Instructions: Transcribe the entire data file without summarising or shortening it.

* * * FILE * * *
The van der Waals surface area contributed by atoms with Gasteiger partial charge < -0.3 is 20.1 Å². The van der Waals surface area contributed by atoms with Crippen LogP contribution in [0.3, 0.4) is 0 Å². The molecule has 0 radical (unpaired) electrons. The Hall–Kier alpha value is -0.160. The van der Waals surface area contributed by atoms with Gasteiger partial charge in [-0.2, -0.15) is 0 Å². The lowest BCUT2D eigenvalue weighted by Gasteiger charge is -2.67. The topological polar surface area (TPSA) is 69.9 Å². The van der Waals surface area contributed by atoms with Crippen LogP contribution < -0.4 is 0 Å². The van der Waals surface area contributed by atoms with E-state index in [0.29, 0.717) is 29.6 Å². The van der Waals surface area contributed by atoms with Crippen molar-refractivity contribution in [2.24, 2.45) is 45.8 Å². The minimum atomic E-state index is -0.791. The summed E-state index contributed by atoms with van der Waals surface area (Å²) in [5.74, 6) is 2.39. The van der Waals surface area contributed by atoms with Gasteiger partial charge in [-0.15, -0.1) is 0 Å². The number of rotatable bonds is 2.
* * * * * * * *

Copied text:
The van der Waals surface area contributed by atoms with Gasteiger partial charge < -0.3 is 20.1 Å². The van der Waals surface area contributed by atoms with Crippen LogP contribution in [0.3, 0.4) is 0 Å². The molecule has 0 radical (unpaired) electrons. The Hall–Kier alpha value is -0.160. The van der Waals surface area contributed by atoms with Gasteiger partial charge in [-0.2, -0.15) is 0 Å². The lowest BCUT2D eigenvalue weighted by Gasteiger charge is -2.67. The topological polar surface area (TPSA) is 69.9 Å². The van der Waals surface area contributed by atoms with Crippen LogP contribution < -0.4 is 0 Å². The van der Waals surface area contributed by atoms with E-state index in [0.29, 0.717) is 29.6 Å². The van der Waals surface area contributed by atoms with Crippen molar-refractivity contribution in [2.24, 2.45) is 45.8 Å². The minimum atomic E-state index is -0.791. The summed E-state index contributed by atoms with van der Waals surface area (Å²) in [5.74, 6) is 2.39. The van der Waals surface area contributed by atoms with Gasteiger partial charge in [-0.15, -0.1) is 0 Å². The number of rotatable bonds is 2.